The Flip lets you shoot and upload video faster than you can say ‘please don’t put that on YouTube’. But is it better than the Creative Vado?
YouTube’s influence, it seems, knows no bounds. Not only has it inspired a daily, global version of You’ve Been Framed, Flip Video UK and Creative have even made mini camcorders whose sole aim is to let you shoot and upload videos without the fuss of converting file formats.
The Flip Video Ultra is a solid-state number and feels much more toy-like than the Creative Vado. It’s a somewhat chunky piece of plastic, but is narrow enough to fit comfortably in your hand.
Round the back sits a VGA camera, on the side a composite TV out, and on the bottom a switch for removing batteries and a tripod thread.
The controls are unbelievably simple with a big, childlike red button in the middle to start and stop recording. Flanking the record button are play and trash buttons for reviewing and deleting clips, while surrounding the red button is a navigation D-pad with volume and scroll commands.
And that’s it. No exposure settings, no focus or white balance. Just good old point and shoot. There is a basic 2x digital zoom but the negative effect on quality makes it a much better idea to ‘manual zoom’ (or, in other words, get closer).
Straight off the blocks
Recording on the fly is easy thanks to the Flip Ultra’s super quick startup: under 2 seconds from pressing the side-mounted ‘on’ button.
The 1.5in screen is good for reviewing and deleting undesirable clips. However, it’s slightly on the small side compared to Creative Vado’s 2in display.
But the Ultra’s display is ‘transflective’, meaning we could still see what was going on onscreen in bright sunlight. And at 2GB of storage, we had a respectable hour’s worth of filming at VGA quality before the Ultra was full.
Our footage was shot in H.264MPEG-4 video, which is automatically converted to WMV or Quicktime when connected to a computer.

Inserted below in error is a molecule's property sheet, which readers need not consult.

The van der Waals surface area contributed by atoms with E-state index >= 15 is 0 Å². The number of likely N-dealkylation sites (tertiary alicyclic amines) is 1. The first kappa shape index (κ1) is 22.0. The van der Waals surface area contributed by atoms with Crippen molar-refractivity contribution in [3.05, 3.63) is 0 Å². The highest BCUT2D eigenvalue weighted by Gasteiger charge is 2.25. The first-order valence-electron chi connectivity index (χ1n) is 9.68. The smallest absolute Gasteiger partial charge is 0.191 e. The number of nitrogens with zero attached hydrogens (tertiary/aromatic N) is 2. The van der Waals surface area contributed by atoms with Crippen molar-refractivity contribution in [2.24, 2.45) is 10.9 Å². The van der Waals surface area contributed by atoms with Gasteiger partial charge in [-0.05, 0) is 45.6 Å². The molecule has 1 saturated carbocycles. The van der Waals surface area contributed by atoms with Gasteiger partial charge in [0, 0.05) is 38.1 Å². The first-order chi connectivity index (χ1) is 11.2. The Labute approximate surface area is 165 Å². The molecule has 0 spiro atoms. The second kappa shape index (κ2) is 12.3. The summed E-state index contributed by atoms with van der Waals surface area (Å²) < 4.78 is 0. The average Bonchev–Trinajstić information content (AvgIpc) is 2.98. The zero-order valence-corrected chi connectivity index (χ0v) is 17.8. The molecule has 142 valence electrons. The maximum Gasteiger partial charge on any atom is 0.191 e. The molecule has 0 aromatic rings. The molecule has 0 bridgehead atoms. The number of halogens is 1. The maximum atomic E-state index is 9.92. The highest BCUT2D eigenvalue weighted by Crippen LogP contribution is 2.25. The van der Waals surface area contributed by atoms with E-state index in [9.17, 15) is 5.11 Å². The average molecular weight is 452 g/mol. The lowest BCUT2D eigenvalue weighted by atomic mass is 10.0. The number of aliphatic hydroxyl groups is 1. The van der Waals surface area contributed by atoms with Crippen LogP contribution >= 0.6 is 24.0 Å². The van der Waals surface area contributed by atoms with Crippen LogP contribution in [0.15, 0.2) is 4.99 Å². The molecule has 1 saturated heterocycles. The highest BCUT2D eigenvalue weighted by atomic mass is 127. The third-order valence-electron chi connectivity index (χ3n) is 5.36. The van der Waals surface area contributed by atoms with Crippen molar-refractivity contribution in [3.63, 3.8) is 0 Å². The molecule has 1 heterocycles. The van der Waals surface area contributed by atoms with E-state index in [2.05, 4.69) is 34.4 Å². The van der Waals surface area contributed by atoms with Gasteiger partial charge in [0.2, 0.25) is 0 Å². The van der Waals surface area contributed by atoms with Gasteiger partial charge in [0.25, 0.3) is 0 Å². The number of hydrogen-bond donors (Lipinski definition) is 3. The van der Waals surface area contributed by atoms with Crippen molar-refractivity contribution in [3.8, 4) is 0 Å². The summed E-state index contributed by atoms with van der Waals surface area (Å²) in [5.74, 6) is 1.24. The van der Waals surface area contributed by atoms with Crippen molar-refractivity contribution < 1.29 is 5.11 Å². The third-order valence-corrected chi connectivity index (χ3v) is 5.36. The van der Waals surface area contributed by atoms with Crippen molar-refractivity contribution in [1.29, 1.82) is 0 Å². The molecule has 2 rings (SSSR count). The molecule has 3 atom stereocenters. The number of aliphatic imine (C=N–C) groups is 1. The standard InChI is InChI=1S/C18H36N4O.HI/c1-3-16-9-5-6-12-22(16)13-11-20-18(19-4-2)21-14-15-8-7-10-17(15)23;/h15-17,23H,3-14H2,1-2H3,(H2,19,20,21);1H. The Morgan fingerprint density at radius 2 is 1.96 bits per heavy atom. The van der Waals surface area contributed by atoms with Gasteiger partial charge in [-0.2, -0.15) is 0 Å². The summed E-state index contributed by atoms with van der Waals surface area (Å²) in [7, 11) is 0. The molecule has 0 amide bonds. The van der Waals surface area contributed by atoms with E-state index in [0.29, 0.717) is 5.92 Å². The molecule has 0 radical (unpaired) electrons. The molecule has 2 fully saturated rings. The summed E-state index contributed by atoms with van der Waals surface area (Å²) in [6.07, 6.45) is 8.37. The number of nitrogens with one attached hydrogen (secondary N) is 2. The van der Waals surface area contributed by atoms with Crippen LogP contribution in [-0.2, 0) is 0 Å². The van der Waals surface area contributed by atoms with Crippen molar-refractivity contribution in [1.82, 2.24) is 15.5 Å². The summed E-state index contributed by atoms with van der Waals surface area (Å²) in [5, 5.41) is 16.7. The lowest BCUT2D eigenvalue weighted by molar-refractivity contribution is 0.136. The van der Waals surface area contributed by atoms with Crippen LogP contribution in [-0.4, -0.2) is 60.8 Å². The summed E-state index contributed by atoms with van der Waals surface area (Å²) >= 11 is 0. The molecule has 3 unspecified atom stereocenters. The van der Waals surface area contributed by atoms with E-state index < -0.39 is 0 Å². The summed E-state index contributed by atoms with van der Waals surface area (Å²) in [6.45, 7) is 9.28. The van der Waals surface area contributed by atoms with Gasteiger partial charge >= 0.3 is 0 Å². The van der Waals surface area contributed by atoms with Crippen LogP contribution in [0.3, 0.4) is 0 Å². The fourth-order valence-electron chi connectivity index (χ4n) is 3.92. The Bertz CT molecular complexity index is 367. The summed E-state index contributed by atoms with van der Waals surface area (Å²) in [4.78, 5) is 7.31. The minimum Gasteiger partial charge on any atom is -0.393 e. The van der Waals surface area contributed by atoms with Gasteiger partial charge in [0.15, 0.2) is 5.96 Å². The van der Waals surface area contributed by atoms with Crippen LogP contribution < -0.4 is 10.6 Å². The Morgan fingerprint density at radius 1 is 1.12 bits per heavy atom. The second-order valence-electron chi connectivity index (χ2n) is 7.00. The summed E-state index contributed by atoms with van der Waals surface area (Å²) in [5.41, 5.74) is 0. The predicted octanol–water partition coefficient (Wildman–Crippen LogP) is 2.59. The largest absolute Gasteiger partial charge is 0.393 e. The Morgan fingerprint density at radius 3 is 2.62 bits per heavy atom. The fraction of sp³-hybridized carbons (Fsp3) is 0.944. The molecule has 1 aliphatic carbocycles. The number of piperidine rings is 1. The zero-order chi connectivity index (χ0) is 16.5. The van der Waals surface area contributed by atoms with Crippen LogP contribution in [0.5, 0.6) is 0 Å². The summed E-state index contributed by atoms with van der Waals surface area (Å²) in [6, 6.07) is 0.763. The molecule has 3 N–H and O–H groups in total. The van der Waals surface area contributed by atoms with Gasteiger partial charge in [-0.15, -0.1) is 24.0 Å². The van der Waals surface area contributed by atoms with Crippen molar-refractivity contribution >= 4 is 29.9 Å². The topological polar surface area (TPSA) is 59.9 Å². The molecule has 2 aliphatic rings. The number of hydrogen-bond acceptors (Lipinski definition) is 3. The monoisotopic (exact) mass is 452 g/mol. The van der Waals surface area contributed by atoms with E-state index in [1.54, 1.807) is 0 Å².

This means uploading your footage to your laptop is easy as shooting thanks to the flick-knife style USB connector. If you’re using a PC, the onboard software will fire up as soon as the Flip Ultra’s connected. If you’re on a Mac, it’ll show up as a drive with a one-time install.
The Flip Video software lets you review clips and do some very basic editing functions or string clips together to make a movie. There’s then one touch button uploading to YouTube, AOL Video and MyspaceTV.
Unfortunately, the USB connector is at an awkward right angle, which means that if you have USB ports one above the other, the size of the Ultra means one will be inaccessible. Also, if your ports are at an angle, you won’t be able to connect the device.
The footage produced by the back mounted VGA camera is easily good enough for the web and we found the crispness and colour reproduction to be better than that of the Creative Vado.
No eye for detail
But there is a disclaimer: the Flip is no way fit to replace your tape camcorder. The pictures lack detail, while the sound doesn’t stand up in a noisy environment without distortion.
We’re also a little disappointed by the plasticky feel and size of the Flip Ultra in comparison to the sleeker Creative Vado and it’d be good to see future models with a memory expansion slot.
But the superior picture quality in comparison to the Vado and the fact that it runs on 2AA batteries rather than requiring recharging from the mains makes the Flip Ultra a better travelling companion overall.
Flip Video Ultra review
The Flip produces better quality YouTube vids than the Vado, and is a better all-round travel companion